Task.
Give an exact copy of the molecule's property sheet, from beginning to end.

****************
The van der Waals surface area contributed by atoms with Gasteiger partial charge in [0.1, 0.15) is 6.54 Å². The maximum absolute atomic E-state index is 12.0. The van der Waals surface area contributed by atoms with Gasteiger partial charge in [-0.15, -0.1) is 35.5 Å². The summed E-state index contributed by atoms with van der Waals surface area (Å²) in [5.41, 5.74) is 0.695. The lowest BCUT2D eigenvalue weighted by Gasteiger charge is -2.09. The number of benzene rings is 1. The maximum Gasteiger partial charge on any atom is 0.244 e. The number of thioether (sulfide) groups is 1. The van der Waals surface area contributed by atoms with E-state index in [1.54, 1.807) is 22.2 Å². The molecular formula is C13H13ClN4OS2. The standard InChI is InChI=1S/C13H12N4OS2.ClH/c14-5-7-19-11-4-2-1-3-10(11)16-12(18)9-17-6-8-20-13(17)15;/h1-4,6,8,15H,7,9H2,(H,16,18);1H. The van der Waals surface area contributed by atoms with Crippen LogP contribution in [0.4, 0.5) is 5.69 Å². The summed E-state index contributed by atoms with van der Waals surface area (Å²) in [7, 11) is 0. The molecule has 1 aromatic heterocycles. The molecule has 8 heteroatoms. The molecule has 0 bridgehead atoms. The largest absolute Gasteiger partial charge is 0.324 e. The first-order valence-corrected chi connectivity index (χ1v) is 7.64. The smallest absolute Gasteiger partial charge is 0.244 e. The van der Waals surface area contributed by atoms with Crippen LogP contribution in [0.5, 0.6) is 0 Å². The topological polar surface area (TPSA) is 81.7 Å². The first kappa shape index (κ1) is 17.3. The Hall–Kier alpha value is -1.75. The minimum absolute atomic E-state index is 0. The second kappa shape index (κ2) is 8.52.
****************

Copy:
The van der Waals surface area contributed by atoms with Gasteiger partial charge in [0.1, 0.15) is 6.54 Å². The maximum absolute atomic E-state index is 12.0. The van der Waals surface area contributed by atoms with Gasteiger partial charge in [-0.15, -0.1) is 35.5 Å². The summed E-state index contributed by atoms with van der Waals surface area (Å²) in [5.41, 5.74) is 0.695. The lowest BCUT2D eigenvalue weighted by Gasteiger charge is -2.09. The number of benzene rings is 1. The maximum Gasteiger partial charge on any atom is 0.244 e. The number of thioether (sulfide) groups is 1. The van der Waals surface area contributed by atoms with E-state index in [1.54, 1.807) is 22.2 Å². The molecular formula is C13H13ClN4OS2. The standard InChI is InChI=1S/C13H12N4OS2.ClH/c14-5-7-19-11-4-2-1-3-10(11)16-12(18)9-17-6-8-20-13(17)15;/h1-4,6,8,15H,7,9H2,(H,16,18);1H. The van der Waals surface area contributed by atoms with Crippen LogP contribution in [0.4, 0.5) is 5.69 Å². The summed E-state index contributed by atoms with van der Waals surface area (Å²) in [7, 11) is 0. The molecule has 1 aromatic heterocycles. The molecule has 8 heteroatoms. The molecule has 0 bridgehead atoms. The largest absolute Gasteiger partial charge is 0.324 e. The first-order valence-corrected chi connectivity index (χ1v) is 7.64. The smallest absolute Gasteiger partial charge is 0.244 e. The van der Waals surface area contributed by atoms with Crippen LogP contribution in [0.5, 0.6) is 0 Å². The topological polar surface area (TPSA) is 81.7 Å². The first kappa shape index (κ1) is 17.3. The Hall–Kier alpha value is -1.75. The minimum absolute atomic E-state index is 0. The second kappa shape index (κ2) is 8.52.